It’s the last day of fasting and preparations are being made to celebrate the end of the month of Ramadan.
Muslims all over the world will attend congregational prayers held in the local community Masjid, paying respect to their loved ones by reciting the doa and visiting relatives and friends. Do not forget to prepare duit raya, a common custom here.
Tomorrow’s menu will be a special one. Yes, it’ll definitely be a crossroad between East & West, a fusion of taste and vibrant in color. Mom will serve cous cous with beef soup, chicken curry and Libyan soup @ Sharba Libya with orzo and baguette. I’ll be preparing the drinks — iced Apple Mint juice with a squeeze of lemon!
What will you be having on the 6th day of Ramadan?
Wishing all Muslims Ramadan Mubarak. May it be a prosperous, spiritual & peaceful time to all no matter the place, time or condition. Tomorrow or according to the Islamic calendar tonight (after Maghrib) will be the start of the month of Ramadan for those living in this part of the globe.
Celebrating Eid abroad away from families is an experience and also a heartache for some especially for those living, studying @ working abroad for the their first time. It’s even more difficult if you’re away in a non-muslim country. There’s no chance of you experiencing such joy as there are job commitments etc you have to go through. What more, one can’t fly back home due to work, exams etc. So, Eid is celebrated with friends, the working @ student community in that area or at the Embassy @ High Commission. Some would send greetings along with a pic (individual @ group) which is printed in the local papers back home. I used to love looking at them, thinking if there were any familiar faces.
For the past 12 years, I’ve never missed watching this award-winning documentary. It’s called Jejak Rasul or In the Footsteps of the Messenger.
Jejak Rasul is the no.1 Islamic documentary show in Malaysia. This show has broadcast on TV3 during Ramadan fasting month.
List of episodes
- Jejak Rasul (1995 = 1416AH)
- Jejak Rasul 2 – (1996 = 1417AH)
- Jejak Rasul 3 North Africa and Europe – (1997 = 1418AH)
- Jejak Rasul 4 China and India – (1998 = 1419AH)
- Jejak Rasul 5 Southeast Asia – (1999 = 1420AH)
- Jejak Rasul 6 Africa – (2000 = 1421AH)
- Jejak Rasul 7 Mesir Bumi Anbia – (2001 = 1422AH)
- Jejak Rasul 8 Sutera Laut Bicara Syahadah – (2002 = 1423AH)
- Jejak Rasul 9 Warkah Mesopotamia – (2003 = 1424AH)
- Jejak Rasul 10 Acheh – Sejagat yang Berdaulat – (2004 = 1425AH)
- Jejak Rasul 11 Sicupak dari Istanbul – (2005 = 1426AH)
- Jejak Rasul 12 Prophet Muhammad S.A.W – (2006 = 1427AH)
This documentary is aired daily, 18.30 – 19.00 on weekdays and at 17.00 – 17.30 on weekdends.
Below is a video from this season’s episode:
Ramadan in Libya & USA
Iftar, refers to the evening meal for breaking the daily fast during the Islamic month of Ramadan. Iftar during Ramadan is often done as a community, with Muslims gathering to break their fast together. Traditionally, a date is the first thing to consume during Iftar when the fast is broken.
Since it’s Ramadan, mom doesn’t usually cook. (That’s mom & we don’t mind) Why? For one reason only, we don’t eat that much. We can’t seem to consume so much food. Hence, we would normally lose so much weight. Anyway so much food on the table will go to waste. So we end up going to the Ramadan bazaar close by to buy some dishes to eat.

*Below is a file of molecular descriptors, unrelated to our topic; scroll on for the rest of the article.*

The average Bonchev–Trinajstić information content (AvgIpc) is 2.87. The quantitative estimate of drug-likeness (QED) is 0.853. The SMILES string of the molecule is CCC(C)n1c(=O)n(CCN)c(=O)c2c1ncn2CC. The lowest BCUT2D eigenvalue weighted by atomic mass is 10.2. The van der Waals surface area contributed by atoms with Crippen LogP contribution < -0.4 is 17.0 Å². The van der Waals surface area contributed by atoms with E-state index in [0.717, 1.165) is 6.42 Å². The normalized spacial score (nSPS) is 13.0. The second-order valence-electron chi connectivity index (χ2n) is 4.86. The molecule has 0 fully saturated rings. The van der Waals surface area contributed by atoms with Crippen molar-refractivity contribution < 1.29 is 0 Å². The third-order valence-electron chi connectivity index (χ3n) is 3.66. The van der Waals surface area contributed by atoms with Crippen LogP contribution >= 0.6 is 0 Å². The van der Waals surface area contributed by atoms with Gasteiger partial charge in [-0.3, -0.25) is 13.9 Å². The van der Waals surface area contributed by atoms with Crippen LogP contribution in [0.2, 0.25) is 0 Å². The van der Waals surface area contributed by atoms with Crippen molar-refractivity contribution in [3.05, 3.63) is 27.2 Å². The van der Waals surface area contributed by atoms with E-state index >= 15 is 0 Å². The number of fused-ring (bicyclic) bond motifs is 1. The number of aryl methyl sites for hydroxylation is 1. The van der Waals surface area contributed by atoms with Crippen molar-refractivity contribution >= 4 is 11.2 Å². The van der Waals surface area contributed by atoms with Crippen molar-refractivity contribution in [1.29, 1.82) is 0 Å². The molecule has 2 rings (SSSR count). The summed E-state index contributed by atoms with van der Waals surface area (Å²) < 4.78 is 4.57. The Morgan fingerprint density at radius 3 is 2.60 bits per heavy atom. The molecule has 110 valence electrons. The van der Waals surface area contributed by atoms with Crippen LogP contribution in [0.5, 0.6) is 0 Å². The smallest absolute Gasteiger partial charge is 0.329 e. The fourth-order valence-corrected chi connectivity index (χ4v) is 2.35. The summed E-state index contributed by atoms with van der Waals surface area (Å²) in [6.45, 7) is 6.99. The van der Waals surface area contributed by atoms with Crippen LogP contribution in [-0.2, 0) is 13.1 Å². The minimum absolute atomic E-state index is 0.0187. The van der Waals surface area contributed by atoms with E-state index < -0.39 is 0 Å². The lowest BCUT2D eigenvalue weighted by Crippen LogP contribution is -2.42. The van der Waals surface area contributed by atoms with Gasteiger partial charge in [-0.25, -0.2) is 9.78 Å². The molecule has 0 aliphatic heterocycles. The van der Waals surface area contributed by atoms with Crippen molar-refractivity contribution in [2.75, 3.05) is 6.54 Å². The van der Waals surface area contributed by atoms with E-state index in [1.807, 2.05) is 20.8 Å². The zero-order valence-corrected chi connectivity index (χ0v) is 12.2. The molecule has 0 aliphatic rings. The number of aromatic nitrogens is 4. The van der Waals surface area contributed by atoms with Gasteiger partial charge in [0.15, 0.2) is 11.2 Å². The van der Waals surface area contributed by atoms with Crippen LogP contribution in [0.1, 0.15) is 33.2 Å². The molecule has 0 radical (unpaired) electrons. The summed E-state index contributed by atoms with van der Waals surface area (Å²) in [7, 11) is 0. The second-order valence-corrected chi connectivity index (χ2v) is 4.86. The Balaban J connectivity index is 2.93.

Today, we will be going to TTDI to get some nasi beriani and some popiah! Umm yummy..talking about food is making my mouth water. We will drown everything with iced blackcurrant juice. Obviously we need the extra Vitamin C especially when fasting in such a dreadful weather, rain, sun & the bloody haze! I nearly choked to death this morning, with painful teary eyes. I felt as if tiny particles were poking thru my glasses & into my very sensitive eyes. Stop those open-burnings in Indonesia, will you! You’re killing all of us!
We will be having kek batik & putu piring as well for dessert.
borrowed this pic from “maliqueiva.fotopages.com”
Looking at my little cousin breaking fast reminds me of myself at her age or maybe a few years older. Kids these days have been trained to fast since the tender age of 5 or 6. Some would fast for half a day for a few days or weeks, it all depends. Some would fast the whole day. I for one, didn’t start fasting till I was about 7 @ 8, I guess. It was a very difficult start for me. I was a very sick & weak child, I had to endure such pains for days. I had childhood asthma and upset stomach. So, most of my primary years I would fast for half a day.
I remember fasting during the summer of 86. It was my first year studying at OCS. School was on, so were our PE classes. I could recall our coach teaching us about baseball. Imagine playing on sand under the hot summer sun. We were asked to bat while our friends would take our place to run to the bases. I insisted on running. Coach was surprised but I managed to convince him that I would not faint and he does not need to worry about me. Well, I ran a few rounds, didn’t faint as no one knew that once I reach home I’ll have my lunch! ;P I cheated!
In the evening, mom and dad would go to the market, I would tag along, we would buy fruits like tangarine, fresh dates, figs, watermelon, honeydew and/or grapes. Whatever is available. We would break our fast with dates and milk or mineral water. we then proceed with the main dish wish consist of rice and home cooked dishes. In fact, we’ve experienced breaking fast in total darkness.